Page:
Mandela’s will: who gets whatComment on this story
Johannesburg - While Nelson Mandela lay on his deathbed, some of his children and grandchildren had the temerity to name themselves his heirs.
On Monday, the unvarnished truth was revealed, when his will was read to his relatives and presented to the media in Joburg.
Makaziwe Mandela, who once said “Nelson Mandela’s blood runs through these veins”, and led an expensive and embarrassing court challenge to unseat Mandela’s trustees – with the main purpose of channelling about R15 million from proceeds of Madiba’s handprints into accounts for the benefits of his children – received R3m. But this was to write off a debt she had incurred.
Mandla, who had the bones of his family secretly dug up at Qunu and reinterred at Mvezo, only for a court to force him to return them, lost his right of abode in Mandela’s Houghton house. He did, however, receive R3m.
Mandla and Makaziwe have also in recent times clashed over who was the head of the family.
The will reveals how, in 2004, Mandela stated that Mandla would have the right to reside in the Houghton property.
A year later, he revoked this bequest and instead said the following grandchildren – Ndaba, Mbuso and Andile – should be allowed to live in the residence.
Another loser is Mandela’s former wife, Winnie Madikizela-Mandela. Mandela’s second wife, who stood by him through 27 years of imprisonment and kept vigil as he lay dying, was left nothing.
However, the woman who stood by him for the last 15 years of his life, Graça Machel, has, according to the will, 90 days to decide if she wants to waive her right to half of Mandela’s estate.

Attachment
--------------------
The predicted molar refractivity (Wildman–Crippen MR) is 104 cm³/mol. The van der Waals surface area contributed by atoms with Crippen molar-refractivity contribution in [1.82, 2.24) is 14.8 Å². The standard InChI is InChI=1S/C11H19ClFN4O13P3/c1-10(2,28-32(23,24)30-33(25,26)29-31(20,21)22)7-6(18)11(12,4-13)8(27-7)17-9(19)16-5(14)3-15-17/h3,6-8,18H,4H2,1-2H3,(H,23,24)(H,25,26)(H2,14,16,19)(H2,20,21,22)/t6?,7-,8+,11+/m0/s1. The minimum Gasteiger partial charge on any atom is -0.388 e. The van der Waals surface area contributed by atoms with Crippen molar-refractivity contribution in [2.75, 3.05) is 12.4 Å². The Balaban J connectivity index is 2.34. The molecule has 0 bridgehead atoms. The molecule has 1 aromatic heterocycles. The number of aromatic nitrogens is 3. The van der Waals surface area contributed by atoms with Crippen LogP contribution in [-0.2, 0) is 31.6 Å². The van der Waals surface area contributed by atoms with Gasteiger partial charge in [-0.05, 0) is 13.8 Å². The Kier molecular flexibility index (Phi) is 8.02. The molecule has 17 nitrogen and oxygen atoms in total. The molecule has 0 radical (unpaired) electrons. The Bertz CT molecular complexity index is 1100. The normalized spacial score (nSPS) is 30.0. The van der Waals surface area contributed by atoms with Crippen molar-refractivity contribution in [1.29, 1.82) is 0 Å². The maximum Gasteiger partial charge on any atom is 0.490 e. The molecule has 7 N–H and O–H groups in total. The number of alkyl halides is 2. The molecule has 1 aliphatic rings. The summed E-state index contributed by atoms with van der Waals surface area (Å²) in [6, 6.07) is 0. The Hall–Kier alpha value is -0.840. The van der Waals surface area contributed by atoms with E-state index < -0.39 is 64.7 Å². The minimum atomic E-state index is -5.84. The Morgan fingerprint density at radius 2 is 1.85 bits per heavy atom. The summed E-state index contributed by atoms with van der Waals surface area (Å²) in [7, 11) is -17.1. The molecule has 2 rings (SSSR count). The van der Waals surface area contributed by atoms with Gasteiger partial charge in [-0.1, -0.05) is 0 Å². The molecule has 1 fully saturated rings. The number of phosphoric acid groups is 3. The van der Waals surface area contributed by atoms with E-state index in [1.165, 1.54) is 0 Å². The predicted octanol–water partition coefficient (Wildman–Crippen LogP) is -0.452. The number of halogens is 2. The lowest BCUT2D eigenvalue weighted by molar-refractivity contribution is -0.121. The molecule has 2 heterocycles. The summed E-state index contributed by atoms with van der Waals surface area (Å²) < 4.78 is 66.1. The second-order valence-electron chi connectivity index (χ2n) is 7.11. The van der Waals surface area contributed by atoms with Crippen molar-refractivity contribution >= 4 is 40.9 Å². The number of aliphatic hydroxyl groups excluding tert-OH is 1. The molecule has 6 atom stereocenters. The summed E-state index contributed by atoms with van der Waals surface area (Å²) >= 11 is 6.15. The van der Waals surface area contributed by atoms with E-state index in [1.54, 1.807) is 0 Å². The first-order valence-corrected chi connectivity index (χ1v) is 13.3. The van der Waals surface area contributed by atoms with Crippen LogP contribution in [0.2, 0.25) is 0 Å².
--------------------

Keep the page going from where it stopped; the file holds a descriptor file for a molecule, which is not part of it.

This, one of the executors of the will, Deputy Chief Justice Dikgang Moseneke, explained was because the couple had married in community of property, and so was entitled to 50 percent of the estate.
If she waives her 50 percent stake, Machel stands to inherit four properties in Mozambique, vehicles, jewellery and all money in their bank accounts, which are registered in her name.
According to the will, Machel inherits any artefacts or artworks that she wishes to take from the Houghton residence. The value of these specific assets are not revealed in the will.
The will indicated that Mandela’s properties in Qunu and Houghton would be held in the Nelson Rolihlahla Mandela Family Trust and the Nelson Mandela Trust respectively.
In terms of the Houghton property, Mandela stated that it was his “wish that it should also serve as a place of gathering of the Mandela family in order to maintain its unity long after death”.
The initial assessment of Mandela’s estate, said Justice Moseneke, is about R46 million. This figure, the judge said, could change in the future.
On Monday, he stressed that this was a preliminary assessment, and the decision to make this public was for full transparency.
In an act of statesmanship beyond the grave, Madiba forgot no one in a 22-page executive summary that left some shocked and surprised when they learnt they were beneficiaries.
Loyal former personal assistant Zelda la Grange received R50 000. Housekeeper Gloria Nocanda, who worked for Madiba from 1993 to 1999, said she was shocked when told she was getting R50 000 from a man she had not seen in years.
Educational institutions also benefited: Wits University and Madiba’s Fort Hare University will both receive R100 000, to be made available for bursaries.
Schools that had touched Mandela during his long life also received R100 000. These included Qunu Secondary School, the Clarke Institution ( Clarkebury High School), Hilltown Institution (Healdtown Comprehensive High School) and Orlando West High School.
“The bequest is made in consideration of the role the pupils of Orlando West High School and its teachers played in the struggle for the liberation of South Africa,” the will states.
The party he loved for much of his life also stands to gain.
The ANC will receive royalties – owed to Mandela through royalties from his books and other projects – which will be for the “purpose of recording and/or disseminating information on the African National Congress principles and policies since 1912”.
There is a downside for those Mandela remembered: what they receive will be taxed.
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